Should We Be Worried About Parasites from Cats?
But is there any evidence that infection with Toxoplasma gondii is actually harmful except to restricted groups (in whom, indeed, it can be very serious indeed)? The Lancet editorial refers to two pieces of research, one from Denmark and the other from the United States, that suggest that infection might do neuropsychiatric harm.
Danish researchers found that women who had antibodies against the parasite were more likely than those who did not to make suicide attempts, particularly by violent methods. (Although Denmark is a small country with a small population, it has a remarkable record of medical research on large numbers of people.) Altogether 45,788 women had their blood checked for antibodies against Toxoplasma while they were pregnant, and it was found that those who tested positive were 1.53 times as likely to attempt suicide as those who did not; moreover, the risk increased with higher levels of antibody.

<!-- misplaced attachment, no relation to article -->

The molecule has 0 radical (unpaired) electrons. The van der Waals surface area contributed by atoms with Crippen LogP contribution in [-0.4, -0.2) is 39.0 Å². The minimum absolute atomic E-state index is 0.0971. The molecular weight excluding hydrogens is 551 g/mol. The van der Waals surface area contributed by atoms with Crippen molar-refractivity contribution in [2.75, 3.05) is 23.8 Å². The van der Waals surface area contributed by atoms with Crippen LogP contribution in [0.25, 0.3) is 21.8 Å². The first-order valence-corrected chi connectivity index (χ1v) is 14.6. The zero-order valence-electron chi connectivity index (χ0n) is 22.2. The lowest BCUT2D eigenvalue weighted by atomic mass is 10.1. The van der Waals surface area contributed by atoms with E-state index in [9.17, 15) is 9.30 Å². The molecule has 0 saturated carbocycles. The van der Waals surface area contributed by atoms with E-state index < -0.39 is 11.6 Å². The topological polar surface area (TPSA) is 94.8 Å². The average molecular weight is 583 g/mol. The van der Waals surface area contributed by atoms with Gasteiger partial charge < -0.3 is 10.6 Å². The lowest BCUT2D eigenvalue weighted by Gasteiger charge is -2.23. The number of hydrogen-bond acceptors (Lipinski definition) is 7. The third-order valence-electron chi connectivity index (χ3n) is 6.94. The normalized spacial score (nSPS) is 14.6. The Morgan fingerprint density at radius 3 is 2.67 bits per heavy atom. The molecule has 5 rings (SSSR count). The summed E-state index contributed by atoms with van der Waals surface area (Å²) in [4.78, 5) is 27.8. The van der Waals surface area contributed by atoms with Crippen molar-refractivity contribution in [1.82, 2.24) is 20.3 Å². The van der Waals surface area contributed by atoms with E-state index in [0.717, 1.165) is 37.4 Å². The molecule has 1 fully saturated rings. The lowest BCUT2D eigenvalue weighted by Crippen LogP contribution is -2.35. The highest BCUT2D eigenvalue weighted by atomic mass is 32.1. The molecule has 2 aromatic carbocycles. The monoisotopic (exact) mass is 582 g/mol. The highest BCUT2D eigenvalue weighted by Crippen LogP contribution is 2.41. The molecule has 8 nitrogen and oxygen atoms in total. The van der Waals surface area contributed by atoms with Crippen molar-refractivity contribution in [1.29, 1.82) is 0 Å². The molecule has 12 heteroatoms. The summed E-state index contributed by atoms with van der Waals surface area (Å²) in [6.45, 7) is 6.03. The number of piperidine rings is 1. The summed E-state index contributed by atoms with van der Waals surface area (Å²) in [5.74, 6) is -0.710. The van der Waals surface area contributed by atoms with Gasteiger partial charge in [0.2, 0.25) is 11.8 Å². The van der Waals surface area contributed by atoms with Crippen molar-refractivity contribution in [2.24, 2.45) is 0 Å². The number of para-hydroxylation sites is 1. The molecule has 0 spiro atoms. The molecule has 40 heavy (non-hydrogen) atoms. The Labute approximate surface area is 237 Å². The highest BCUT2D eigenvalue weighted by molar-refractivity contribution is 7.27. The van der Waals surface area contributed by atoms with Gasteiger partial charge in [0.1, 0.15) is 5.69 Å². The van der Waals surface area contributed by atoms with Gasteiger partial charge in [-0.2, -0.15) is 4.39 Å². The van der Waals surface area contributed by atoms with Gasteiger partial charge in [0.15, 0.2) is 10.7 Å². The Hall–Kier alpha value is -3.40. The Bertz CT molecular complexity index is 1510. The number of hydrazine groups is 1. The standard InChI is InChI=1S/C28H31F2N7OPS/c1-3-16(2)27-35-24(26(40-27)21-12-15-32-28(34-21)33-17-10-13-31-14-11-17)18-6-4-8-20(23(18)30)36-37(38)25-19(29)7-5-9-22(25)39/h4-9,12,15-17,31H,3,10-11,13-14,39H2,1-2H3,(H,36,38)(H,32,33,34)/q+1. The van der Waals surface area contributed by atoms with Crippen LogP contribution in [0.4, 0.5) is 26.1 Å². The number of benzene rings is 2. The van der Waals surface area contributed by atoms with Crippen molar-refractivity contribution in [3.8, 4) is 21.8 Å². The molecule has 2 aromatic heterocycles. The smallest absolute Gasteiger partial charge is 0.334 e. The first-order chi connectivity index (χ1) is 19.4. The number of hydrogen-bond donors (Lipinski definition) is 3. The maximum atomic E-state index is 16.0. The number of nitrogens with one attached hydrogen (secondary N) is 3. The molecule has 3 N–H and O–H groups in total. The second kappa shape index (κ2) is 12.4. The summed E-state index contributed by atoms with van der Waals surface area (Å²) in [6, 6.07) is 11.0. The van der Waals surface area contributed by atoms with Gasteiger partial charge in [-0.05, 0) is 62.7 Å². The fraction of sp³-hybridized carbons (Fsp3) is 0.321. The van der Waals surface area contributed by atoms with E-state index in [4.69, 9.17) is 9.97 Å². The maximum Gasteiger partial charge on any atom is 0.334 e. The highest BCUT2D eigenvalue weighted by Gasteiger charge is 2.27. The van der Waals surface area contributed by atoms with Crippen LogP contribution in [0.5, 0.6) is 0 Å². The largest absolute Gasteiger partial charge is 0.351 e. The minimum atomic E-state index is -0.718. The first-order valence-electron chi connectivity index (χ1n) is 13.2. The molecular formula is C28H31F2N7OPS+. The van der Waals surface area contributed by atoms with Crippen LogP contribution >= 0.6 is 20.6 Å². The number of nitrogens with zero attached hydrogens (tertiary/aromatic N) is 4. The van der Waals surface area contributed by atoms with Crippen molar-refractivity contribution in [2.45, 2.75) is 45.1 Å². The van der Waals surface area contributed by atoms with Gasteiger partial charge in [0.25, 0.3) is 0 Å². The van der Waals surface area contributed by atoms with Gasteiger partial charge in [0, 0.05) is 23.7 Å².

In the United States, researchers found that people who suffered from bipolar affective disorder (both mania and depression) had an increased prevalence of seropositivity for Toxoplasma.
As the editorial points out, correlation is not causation; it could be, for example, that people with certain behavioral propensities are more likely to become infected with Toxoplasma. But it also points out that the parasite, which enters the human brain, has genes that can modify the production of the neurotransmitters that according to modern neuro-scientific doctrine play a determining role in our mood and conduct.
Dogs can be infected by Toxoplasma as well as humans, and the infection sometimes causes them serious symptoms. They are infected by cat feces, and indeed without cats there would be no toxoplasmosis. No wonder that dogs act on a variant of Dick’s famous advice in Henry VI Part 2: The first thing we do, let’s kill all the cats.
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